Eugene – Track Town, USA


David Yon, 


When you step off the plane and walk into the Eugene airport the first thing you see is “Welcome to Track Town, USA.” There is no doubt this place deserves to host the Olympic Track Trials and the moniker “Track Town, USA.” For most of us, being a track and field fan is certainly not main stream. Despite FSU’s rise to the top of the college world of track and field, tell someone in most places you are a fan of the sport and you might get a response like “I like the Olympics too.”

Eugene, Oregon is different though. There is a passion in this town for the sport, whether it is an Olympic year or not, that has been built layer by layer, year by year since Bill Hayward took the reins of the Oregon track and field program in 1904. The foundation he laid provided the support for the legendary Bill Bowerman, a host of all Americans, and a track venue that has hosted three Olympic trials, nine NCAA championships and six USA championships. Oregon University head coach Vin Lananna is now charged with oversight and the trials are big part of his vision for Eugene.

Bowerman, who died in 1999, was the perfect fit for this northwest community and the driving force for turning Eugene into the track capital of the country. His crusty, but fatherly, oversight produced four NCAA titles for the University of Oregon, 31 Olympic athletes, 51 All-Americans, 12 American record-holders, 24 NCAA champions, and 16 sub-four minute milers, including one of the best US runners of all time, Steve Prefontaine, who is remembered with trails named after him and memorial (Pre’s rock) marking the spot where he died. Bowerman is generally credited with bringing the “jogging” movement and running boom to America from Australia Arthur Lydiard. The evidence of this legacy winds through Eugene in the form of a beautiful trail system that crisscrosses the Willamette River over a series of pedestrian bridges and has inspired many to run over both woodchip and paved trails, including “Pre’s Trail.” Coach Bill Bowerman turn his passion for improving his runners shoes into a business with one of them, Phil Knight, to found a company called Nike.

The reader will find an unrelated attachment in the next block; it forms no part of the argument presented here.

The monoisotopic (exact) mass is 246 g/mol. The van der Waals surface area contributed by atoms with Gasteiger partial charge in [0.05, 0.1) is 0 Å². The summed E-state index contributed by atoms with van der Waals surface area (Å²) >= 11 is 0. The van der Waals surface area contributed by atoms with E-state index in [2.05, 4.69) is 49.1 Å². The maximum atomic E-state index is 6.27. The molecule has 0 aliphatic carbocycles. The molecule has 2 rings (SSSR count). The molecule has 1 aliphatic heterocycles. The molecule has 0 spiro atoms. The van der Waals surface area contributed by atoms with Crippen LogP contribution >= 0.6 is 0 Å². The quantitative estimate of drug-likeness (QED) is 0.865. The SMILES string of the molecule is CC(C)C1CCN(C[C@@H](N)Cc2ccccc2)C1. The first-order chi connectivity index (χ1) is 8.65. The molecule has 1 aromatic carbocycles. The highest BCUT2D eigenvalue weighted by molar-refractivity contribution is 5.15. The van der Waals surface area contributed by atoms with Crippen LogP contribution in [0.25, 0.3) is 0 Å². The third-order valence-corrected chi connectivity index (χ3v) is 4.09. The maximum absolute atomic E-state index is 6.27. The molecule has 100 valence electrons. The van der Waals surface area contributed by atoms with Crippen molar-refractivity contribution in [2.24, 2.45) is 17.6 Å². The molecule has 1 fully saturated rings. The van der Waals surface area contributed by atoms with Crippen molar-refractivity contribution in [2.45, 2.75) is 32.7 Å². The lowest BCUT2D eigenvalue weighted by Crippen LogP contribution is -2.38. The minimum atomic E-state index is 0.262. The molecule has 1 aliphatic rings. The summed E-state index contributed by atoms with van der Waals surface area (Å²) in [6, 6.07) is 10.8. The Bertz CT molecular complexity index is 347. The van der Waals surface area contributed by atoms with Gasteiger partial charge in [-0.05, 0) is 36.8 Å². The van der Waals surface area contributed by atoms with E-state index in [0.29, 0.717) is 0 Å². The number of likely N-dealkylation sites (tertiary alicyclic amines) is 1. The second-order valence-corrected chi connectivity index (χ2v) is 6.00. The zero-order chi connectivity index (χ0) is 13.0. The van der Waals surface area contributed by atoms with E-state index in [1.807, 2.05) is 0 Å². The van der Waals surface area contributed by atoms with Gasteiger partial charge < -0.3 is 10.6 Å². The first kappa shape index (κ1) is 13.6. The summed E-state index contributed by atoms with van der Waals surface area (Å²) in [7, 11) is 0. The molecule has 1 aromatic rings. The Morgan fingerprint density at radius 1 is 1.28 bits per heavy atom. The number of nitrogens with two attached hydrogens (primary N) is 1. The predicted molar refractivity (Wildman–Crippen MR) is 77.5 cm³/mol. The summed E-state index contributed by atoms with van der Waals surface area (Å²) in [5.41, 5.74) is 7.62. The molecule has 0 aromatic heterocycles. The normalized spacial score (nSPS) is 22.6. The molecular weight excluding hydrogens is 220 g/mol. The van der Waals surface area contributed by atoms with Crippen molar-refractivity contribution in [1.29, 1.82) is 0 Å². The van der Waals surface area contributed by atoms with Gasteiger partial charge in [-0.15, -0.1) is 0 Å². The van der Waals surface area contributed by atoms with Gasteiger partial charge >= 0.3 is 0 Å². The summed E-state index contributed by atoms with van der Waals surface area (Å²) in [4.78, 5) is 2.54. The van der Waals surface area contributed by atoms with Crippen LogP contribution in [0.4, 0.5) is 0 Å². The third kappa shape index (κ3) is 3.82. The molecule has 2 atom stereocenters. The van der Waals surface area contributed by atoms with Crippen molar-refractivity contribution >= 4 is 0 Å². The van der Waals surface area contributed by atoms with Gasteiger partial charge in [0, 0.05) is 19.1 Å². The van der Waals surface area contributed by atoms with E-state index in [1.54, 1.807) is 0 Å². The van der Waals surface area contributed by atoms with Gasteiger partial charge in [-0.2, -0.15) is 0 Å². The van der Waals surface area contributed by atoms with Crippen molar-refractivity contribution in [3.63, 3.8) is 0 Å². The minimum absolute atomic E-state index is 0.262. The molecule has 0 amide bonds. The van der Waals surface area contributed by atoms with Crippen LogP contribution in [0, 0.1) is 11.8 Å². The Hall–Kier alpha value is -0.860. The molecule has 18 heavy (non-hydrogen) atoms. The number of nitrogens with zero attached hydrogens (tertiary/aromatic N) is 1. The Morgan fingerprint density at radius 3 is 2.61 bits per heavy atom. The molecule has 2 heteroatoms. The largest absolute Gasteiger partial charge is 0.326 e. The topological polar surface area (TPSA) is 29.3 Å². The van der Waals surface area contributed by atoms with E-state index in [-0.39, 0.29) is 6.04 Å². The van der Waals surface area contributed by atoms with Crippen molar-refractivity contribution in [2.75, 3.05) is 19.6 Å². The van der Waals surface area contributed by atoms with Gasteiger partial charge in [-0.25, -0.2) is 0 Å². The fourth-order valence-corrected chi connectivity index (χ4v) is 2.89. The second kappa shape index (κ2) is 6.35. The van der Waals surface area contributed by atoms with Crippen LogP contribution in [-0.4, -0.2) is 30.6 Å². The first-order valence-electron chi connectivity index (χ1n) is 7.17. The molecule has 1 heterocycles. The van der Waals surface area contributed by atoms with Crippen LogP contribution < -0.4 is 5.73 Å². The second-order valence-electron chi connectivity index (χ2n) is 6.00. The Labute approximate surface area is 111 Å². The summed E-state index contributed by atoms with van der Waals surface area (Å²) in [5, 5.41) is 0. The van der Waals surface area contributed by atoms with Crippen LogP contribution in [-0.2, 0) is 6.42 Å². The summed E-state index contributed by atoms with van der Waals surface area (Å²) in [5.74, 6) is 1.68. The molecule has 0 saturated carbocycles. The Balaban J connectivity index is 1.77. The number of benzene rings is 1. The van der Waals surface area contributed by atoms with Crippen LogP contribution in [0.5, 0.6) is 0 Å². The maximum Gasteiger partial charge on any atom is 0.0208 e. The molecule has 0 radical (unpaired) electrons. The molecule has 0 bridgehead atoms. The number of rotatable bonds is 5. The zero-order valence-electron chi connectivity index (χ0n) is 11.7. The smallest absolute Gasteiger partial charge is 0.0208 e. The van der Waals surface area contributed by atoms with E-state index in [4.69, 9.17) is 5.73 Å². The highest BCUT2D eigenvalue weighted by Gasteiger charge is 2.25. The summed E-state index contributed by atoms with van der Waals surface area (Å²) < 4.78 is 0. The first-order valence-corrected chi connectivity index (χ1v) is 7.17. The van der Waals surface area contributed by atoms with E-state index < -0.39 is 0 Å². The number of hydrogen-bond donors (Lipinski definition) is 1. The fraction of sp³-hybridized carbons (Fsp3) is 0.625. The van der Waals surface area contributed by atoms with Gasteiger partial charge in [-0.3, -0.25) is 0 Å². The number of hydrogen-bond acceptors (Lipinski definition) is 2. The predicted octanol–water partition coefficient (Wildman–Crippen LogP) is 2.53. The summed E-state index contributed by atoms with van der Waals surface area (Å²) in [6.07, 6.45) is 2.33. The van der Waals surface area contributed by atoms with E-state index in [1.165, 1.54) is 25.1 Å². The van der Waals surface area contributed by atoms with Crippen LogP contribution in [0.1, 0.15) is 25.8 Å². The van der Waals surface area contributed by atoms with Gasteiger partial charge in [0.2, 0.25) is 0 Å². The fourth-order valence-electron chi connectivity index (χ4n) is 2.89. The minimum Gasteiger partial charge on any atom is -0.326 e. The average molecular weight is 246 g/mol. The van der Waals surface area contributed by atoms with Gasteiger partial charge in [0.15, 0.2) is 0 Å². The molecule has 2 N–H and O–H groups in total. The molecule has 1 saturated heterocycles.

More than anything else, there is a very special bond between the people of Eugene and the athletes who live and train in the area. Any competitor who has the big Oregon “O” on their chest while competing simply has an unfair advantage as the roaring crowd will push, pull or lift them to faster times, longer throws and jumps and greater heights. While the crowd cheers for everyone, there is something special when the competitor wears the green of the University of Oregon or the uniform of the Oregon Track Club Elite. The intensity of the crowd at the Olympic trials “willing” 800 meter running Nick Symmonds through a small crack in the wall of runners blocking him in on the rail during the 800 meter final blew him through the crack without touching another runner and ignited his blistering kick which drove him past all the other runners to the win. In his vortex followed fellow Oregonians Andrew Wheating and Christian Smith for an unlikely sweep that would not have happened anywhere else. It was as intense as any of the great Miami-FSU games I have watched and maybe the highlight of our trip.

There are places in the country that are hallowed grounds to their sports fans: Wriggly Field and Fenway Park in baseball, Augusta National in golf and Lambeau Field in football. None have anything on the rich history and magic of Hayward Field though. No doubt the Olympic track and field trials have heightened the interest and brought the intensity to a new level in Eugene, but make no mistake, there is no place in the country, maybe the world, where such a high percentage of the population knows and understands the sport. It was a great place to spend a long weekend.